The Care-Centered Economy

The Care-Centered Economy

The Care-Centered Economy
Apr 17, 2015 by Ina Praetorius
Place of Publication: Berlin
Date of Publication: April 2015
Number of Pages: 84

Economics has become a kind of bellwether science from which many people obtain their view of what is “normal” and “right” about the value of relationships and activities. However, of all things, those activities for satisfying needs that are carried out in private households are studied either not at all or only marginally in economic science today, and are often distorted. What are the consequences of this omission?

The theologian Ina Praetorius answers this question in her essay “The care-centered economy” by taking readers on an intellectual journey through the Western history of ideas and demonstrating how an inequitable dichotomous order is deeply rooted in the way today’s economy and society are organized.  

Table of contents:


1 The dichotomization of humanity. A journey through a history

  • 1.1 The question of the beginnings
  • 1.2 Xanthippe and Socrates: Life begins on the other side?
  • 1.3 Soul and body, polis and oikos, master and slave, man and animal: Aristotelian metaphysics
  • 1.4 God the Lord and the silent woman: the patriarchal monotheisms
  • 1.5 Human dignity and persistent paternalism: the European Partial Enlightenment
  • 1.6 Work and love, gender and national characters: the 19th century
  • 1.7 A divided economy
  • 1.8 Nature as a boundary in itself and the question of meaning
  • 1.9 Another dualism: secularism and the question of meaning
  • 1.10 Post-dualistic beginnings and the return of the question of meaning to the public sphere
  • 1.11 Economy and ecology

2 Separatisms, integrations and denial

  • 2.1 Simplifying the (intentionally) complicated: schematic reductions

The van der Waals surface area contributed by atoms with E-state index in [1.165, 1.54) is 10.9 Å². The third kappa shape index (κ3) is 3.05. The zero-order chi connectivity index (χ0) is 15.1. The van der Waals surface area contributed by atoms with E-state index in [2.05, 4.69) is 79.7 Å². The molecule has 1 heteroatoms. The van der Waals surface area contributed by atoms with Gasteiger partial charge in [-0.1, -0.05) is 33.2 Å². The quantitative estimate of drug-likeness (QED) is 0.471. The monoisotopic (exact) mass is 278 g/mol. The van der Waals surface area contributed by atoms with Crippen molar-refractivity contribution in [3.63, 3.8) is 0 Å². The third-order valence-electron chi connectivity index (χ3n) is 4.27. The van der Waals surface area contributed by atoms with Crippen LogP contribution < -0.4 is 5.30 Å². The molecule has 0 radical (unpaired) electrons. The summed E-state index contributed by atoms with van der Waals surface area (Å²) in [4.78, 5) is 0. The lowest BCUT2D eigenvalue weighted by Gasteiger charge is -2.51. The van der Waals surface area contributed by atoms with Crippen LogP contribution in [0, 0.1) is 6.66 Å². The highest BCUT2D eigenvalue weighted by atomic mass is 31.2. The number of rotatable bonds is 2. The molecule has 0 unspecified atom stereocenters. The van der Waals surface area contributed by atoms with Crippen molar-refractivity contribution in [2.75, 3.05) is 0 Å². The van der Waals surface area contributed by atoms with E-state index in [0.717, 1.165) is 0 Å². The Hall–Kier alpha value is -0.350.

• 2.2 Separatist inversions: matriarchy – wildness – négritude…
  • 2.3 Types of integration: equality—aid programs—monetization
  • 2.4 Refusal: from deception to un-deception

3 From post-dichotomous Durcheinander to a different paradigm

  • 3.1 Durcheinander and the paradigm shift
  • 3.2 The necessary re-centering of the economy
  • 3.3 Care as a critique of normal economics
  • 3.4 From a narrow to a broad concept of care, or: The care-centered economy
  • 3.5 The political relevance of a paradigm shift in economics

4 Rediscovering what has been taken for granted: an open-ended list

  • 4.1 Metaphorical work
  • 4.2 Social media
  • 4.3 Peninsulas against the current
  • 4.4 Ecological social policy
  • 4.5 Departure from the secondary contradiction
  • 4.6 Dirty work: searching for traces
  • 4.7 The thinking of natality
  • 4.8 The other in between: post-dichotomous reconstruction of the religious
  • 4.9 Sumak kawsay and gross national happiness
  • 4.10 From human dignity to the dignity of living beings
  • 4.11 Queer ecology
  • 4.12 Care revolution

Taking the next steps


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Christopher DeBoer

For a few years I have been saying that the two most dangerous ideas of modernity are as follows:

1) It is acceptable in any shape or form, to oppress, subjugate, or inflict violence in any manner, upon another human being.

2) The idea or assumption, subconscious or conscious, that human beings are separate from nature

Vielen Danke Dr. Praetorius for what I regard as such seminal and ground-breaking work necessary to influence power structures towards a new paradigm.